[IQP] It’s a bird, it’s a plane, it’s a problem: An analysis of bird strike prevention methods at Panama City’s Tocumen International Airport

Sponsor: Copa Airlines Birdplaneman
Student Team: Brittany Rebello
Eric Cheng
Tom Hlavenka
Kyla Nichols
Abstract: This project addressed the problem of bird strikes at Panama’s Tocumen International Airport. Globally and in Panama, bird strikes threaten passenger safety, damage aircraft, and harm wildlife. Through data analysis, interviews, observations, benchmarking, and case study research, we found that black vultures are the biggest bird strike risk in Panama. In addition, bird strike risk increases during raptor migratory seasons. We also determined Tocumen Airport has many factors that attract birds to the property. Some of these factors are man-made, including trash in surrounding communities and new construction, while others are environmental causes, such as mangroves and tall grass. No single method can remove all the contributing factors, so the airport should consider using multiple bird strike prevention methods, such as landscape management and avian radar, as well as work together with the surrounding communities to reduce trash near the airport property.
Links: Final Report

Executive Summary

Bird strikes, or bird-aircraft collisions, are a major wildlife hazard to the aviation industry. As air traffic increases worldwide, strike numbers are increasing as well.1 Bird strikes put passenger safety at risk: strikes are capable of causing emergency landings and even tragic plane crashes. Bird strike damage is also expensive, costing the global airline industry over $1.2 billion dollars annually.

Bird strikes are almost routine at Panama’s Tocumen International Airport. Copa Airlines, the national airline of Panama, records an average of ten bird strikes a month, with 1 in 5 of them causing damage. The airport has several internal and external factors that attract birds including wetlands, tall grass, mangroves, and trash heaps. In addition, raptors fly over the airport during their migratory seasons in the spring and fall. “The airport,” said one airport inspector, “is a five star hotel for birds.” Panama’s Tocumen International Airport has experimented with firecrackers and noise guns as bird deterrents, but birds have acclimated to them and no longer respond to the deterrents.

Project Goal, Research Questions, and Methodology

The goal of our project was to develop an effective and feasible bird strike mitigation plan for Panama’s Tocumen International Airport. To accomplish our goal, we developed the following four research objectives:

  • Identify bird strike causes at Tocumen International Airport by analyzing patterns of reported bird strikes.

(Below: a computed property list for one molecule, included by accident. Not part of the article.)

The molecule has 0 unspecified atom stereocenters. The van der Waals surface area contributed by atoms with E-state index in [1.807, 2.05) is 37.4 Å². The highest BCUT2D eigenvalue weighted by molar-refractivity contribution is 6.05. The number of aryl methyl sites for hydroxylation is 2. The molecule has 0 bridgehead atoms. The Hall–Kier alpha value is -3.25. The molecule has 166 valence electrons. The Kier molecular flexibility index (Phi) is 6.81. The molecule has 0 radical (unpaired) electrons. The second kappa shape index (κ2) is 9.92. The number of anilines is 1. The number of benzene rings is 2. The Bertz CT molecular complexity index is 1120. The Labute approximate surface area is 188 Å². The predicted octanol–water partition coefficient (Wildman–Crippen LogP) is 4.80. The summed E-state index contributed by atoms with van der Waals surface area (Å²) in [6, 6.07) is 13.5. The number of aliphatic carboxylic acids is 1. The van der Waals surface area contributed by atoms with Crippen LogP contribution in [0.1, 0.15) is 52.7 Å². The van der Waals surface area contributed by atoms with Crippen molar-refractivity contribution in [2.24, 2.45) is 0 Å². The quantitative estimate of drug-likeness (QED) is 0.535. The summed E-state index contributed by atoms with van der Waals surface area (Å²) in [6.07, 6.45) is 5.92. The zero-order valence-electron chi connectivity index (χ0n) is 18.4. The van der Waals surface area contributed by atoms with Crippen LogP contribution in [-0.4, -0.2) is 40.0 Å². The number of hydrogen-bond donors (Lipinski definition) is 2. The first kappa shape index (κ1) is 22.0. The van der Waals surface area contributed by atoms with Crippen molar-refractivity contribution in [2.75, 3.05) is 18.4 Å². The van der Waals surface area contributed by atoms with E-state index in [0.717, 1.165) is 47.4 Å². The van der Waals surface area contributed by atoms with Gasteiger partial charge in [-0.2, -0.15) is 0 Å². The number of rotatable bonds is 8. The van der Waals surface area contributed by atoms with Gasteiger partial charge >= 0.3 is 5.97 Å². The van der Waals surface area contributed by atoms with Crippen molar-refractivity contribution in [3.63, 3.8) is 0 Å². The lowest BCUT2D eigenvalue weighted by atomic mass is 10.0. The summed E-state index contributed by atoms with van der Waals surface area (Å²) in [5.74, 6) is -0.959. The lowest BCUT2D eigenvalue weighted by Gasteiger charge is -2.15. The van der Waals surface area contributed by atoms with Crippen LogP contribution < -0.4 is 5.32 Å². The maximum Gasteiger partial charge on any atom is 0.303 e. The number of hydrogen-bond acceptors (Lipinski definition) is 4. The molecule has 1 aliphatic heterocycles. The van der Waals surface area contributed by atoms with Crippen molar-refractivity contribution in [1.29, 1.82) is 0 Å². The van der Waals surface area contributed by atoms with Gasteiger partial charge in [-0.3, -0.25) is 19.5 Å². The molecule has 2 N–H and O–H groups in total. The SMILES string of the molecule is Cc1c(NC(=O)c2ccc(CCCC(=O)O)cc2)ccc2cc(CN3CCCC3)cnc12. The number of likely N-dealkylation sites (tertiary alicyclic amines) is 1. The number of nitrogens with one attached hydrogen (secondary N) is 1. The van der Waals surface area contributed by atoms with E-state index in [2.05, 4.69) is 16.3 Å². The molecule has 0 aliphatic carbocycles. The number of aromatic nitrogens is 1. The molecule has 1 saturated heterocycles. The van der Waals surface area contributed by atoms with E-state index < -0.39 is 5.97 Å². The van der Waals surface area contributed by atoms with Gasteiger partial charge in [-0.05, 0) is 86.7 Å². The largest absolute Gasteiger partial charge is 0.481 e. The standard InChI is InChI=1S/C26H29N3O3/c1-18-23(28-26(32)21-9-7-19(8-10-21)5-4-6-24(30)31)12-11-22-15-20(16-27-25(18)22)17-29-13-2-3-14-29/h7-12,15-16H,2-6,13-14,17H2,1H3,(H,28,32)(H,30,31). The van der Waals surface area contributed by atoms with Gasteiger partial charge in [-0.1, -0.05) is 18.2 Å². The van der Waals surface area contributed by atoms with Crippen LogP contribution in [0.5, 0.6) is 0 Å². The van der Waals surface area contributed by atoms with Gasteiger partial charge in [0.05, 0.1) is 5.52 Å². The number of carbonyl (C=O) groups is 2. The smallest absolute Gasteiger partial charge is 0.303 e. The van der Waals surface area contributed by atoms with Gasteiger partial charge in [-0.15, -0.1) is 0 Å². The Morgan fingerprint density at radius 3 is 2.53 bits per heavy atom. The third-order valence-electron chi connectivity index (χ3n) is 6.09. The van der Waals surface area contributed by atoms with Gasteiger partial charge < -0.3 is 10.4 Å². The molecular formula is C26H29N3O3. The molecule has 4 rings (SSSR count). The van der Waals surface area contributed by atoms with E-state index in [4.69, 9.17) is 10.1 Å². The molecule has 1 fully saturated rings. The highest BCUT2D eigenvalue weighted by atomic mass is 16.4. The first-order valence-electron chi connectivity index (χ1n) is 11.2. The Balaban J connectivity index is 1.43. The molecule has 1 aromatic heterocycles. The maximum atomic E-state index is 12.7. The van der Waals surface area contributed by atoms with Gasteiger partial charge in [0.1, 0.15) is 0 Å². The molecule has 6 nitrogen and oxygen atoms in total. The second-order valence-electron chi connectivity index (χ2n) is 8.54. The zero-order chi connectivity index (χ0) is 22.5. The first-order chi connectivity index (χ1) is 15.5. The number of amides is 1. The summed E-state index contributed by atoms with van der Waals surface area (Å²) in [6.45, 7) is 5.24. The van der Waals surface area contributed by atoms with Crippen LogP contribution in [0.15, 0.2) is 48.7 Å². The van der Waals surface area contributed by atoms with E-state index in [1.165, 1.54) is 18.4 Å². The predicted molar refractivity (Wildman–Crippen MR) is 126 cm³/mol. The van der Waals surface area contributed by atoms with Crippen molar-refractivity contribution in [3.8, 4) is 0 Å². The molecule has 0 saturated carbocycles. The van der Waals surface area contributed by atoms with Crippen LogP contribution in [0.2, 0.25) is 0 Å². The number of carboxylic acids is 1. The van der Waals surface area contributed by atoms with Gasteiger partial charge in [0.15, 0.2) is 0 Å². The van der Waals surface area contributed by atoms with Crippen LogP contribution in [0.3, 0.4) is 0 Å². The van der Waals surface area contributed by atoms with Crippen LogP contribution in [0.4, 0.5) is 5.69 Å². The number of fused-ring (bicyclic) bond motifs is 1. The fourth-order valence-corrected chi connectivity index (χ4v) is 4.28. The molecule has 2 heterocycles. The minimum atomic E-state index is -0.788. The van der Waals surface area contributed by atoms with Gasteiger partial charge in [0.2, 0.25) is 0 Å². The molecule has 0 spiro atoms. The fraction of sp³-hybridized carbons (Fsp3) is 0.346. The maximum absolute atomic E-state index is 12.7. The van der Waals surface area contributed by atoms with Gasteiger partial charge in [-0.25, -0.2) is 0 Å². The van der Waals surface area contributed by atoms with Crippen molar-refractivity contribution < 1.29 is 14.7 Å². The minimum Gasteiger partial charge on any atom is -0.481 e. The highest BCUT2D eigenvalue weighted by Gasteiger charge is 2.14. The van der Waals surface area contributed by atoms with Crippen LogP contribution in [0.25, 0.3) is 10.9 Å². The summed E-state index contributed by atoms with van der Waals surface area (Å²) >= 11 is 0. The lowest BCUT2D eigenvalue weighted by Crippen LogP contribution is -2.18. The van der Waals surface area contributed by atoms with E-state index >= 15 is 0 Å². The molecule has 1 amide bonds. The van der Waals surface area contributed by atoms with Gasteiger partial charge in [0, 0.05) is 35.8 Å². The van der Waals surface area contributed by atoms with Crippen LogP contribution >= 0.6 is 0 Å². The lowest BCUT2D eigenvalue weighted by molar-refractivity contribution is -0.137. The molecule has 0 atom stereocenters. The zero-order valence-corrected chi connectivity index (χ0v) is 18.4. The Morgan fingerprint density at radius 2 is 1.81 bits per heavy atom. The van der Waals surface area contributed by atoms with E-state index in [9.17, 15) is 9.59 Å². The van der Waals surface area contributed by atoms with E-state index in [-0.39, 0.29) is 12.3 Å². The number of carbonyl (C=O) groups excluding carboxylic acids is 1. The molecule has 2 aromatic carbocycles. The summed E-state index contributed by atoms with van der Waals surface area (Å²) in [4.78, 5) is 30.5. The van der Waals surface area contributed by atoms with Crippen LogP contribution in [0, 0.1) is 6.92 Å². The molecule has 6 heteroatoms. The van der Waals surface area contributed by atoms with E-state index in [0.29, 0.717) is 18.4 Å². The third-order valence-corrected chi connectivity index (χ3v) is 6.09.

• Assess the environmental factors and man-made factors contributing to bird strikes inside and adjacent to Tocumen International Airport
  • Examine the interests of the administrative stakeholders – Tocumen S.A., Copa Airlines, and the Autoridad Aeronautica Civil, regarding bird strikes.
  • Analyze the effectiveness, cost, and environmental sustainability of five options for bird strike reduction at Tocumen Airport: bird deterrents, minimizing trash in adjacent areas, landscape management, avian radar, and early warning systems.

Our team accomplished these objectives by analyzing bird strike report data from our sponsor, Copa Airlines. We also conducted interviews with Copa Airlines’ employees, the Tocumen Airport wildlife management team, and members of Panama’s Autoridad Aeronautica Civil. In addition, our team made observations of contributing factors to bird strikes while visiting Tocumen airport and its surrounding areas. We also made a benchmark visit to the José Joaquín de Olmedo International Airport in Guayaquil, Ecuador. This airport has similar contributing factors to Tocumen Airport and has successfully reduced bird strike numbers.


The following findings highlight an important concept: no single bird strike prevention method will completely eliminate bird strikes. It is important to choose different methods that complement each other because different methods would target different contributing factors of bird strikes. Both bird attractants on and off airport property, as well as migratory birds, should be considered when choosing methods of prevention. Bird strike risk factors fall under two categories: man-made and environmental. Man-made factors include new construction, fencing, and poor drainage, which are all directly on airport property. The trash in surrounding communities is a man-made attractant outside of the airport property. Environmental factors on airport property include wetlands, tall grass, and trees while factors off airport property include mangroves.

Objective 1: Bird Strike Causes

Because most birds fly below 3,500 feet and aircraft have less leeway to maneuver below that altitude, the majority of bird strikes occur during approach and landing, with about 1 bird strike in every 1000 landings. Because pilots have to land correctly on the runway, any maneuvering around birds is prohibited. During takeoffs, pilots have more airspace to maneuver and have options to increase the rate of climb and velocity of the plane. Once they reach 3,500 feet, bird strike risk is significantly lowered because birds do not fly above that altitude.

Of the many resident bird species at the airport, black vultures pose the biggest risk to aircraft and passenger safety because of their large numbers, large size, and tendency to circle in groups on thermal columns above the airport. Black vultures, which typically weigh between 1.6 and 2.8 kg (3.5-6.1 lb.), challenge impact standards for aircraft engines, which are designed to best withstand ingestions from up to a 1.81 kg (4 lb.) bird. At the airport, we observed vultures perching on fences and trees, as well as using thermal columns to gain altitude. Our interviewees also expressed that black vultures are the most prevalent birds around the airport.

Migratory raptors- mostly Swainson’s hawks and turkey vultures- appear to cause about 50% more bird strikes during the peak migratory months of October and April. During peak months of migration in Panama, April and October, the average number of bird strikes were 12.3 and 25.5 from 2013 to 2015. However, the average number of bird strikes during the other months were 8 strikes per month.

Objective 2: Internal and External Factors of Bird Strikes

Compared to external factors, the airport can more easily control environmental factors on their property that attract birds, such as wetlands, tall grass, and trees, as well as manmade factors such as fencing, new construction, and poor drainage. Wetlands and tall grass provide birds with food and nesting while trees and fencing provide roosting and perching locations for the birds. The new construction creates thermals that raptors use to fly. Poor drainage creates standing water that also attracts birds. The airport has the ability to make airport land less desirable by mitigating contributing factors of bird strikes, causing birds to move to other locations.